Today, I saw one of the greatest sights that our nation can offer. When I arrived at my polling place this morning about 7:15 am, there was a line of people waiting to vote.
It took close to an hour and a half to make my way from the back of the line of fellow citizens to the election judges’ table.
There were no armed guards, nor police looking over my shoulder to oversee whom I chose. The only authority figure present was the elementary school principal, who exercised the grand whole of his authority to announce that the kids would be coming in soon, and asked that the adults step to the sides of the hallway and allow them to pass to their classrooms.
I presented my ID, stated my name and address, signed the line, and stepped to the voting machine. I chose my own representatives.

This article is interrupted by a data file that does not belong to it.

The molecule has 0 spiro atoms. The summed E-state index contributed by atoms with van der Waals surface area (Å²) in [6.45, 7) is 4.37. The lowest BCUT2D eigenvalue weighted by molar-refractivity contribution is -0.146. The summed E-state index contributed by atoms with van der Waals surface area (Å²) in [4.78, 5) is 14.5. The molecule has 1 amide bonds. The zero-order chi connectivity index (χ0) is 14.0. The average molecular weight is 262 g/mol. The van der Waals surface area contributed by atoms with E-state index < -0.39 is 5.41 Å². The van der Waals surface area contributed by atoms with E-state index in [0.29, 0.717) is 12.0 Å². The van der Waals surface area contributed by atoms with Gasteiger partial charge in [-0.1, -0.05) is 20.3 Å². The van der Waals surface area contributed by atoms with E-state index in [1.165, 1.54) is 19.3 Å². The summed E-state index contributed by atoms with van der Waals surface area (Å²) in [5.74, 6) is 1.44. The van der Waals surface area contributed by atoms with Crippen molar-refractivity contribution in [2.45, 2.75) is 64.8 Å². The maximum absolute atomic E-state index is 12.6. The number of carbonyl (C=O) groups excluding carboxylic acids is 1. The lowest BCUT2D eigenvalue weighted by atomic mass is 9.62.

Sure, I would have appreciated no line and no inconvenience. Yes, I could have suggested a few modernizations to make the process a little more efficient. No, I did not agree completely with the candidates whom I choose.
But the choice was mine, and my fellow citizens together, to make.
Later that evening, as the results came in, I learned that some of winners were not the ones I had hoped for. I am disappointed in those results, surely. However, I choose not to be in despair.
I have heard some people tonight going to far as to call the winners evil, and lamenting that the people have chosen iniquity. They act as though the wrath of God will come upon the nation and destroy it.
He might, or He might not. That is God’s decision. I certainly don’t have the qualifications to tell Him how to vote.
What I do know is that tonight, the imperfect process, carried out by imperfect mortals, worked in the most perfect way it could. It was peaceful. It was respectful. In comparison to how it is carried out in some other countries in this world, it was nothing short of miraculous!
I’m proud and honored to be an American, and I look forward to many more elections.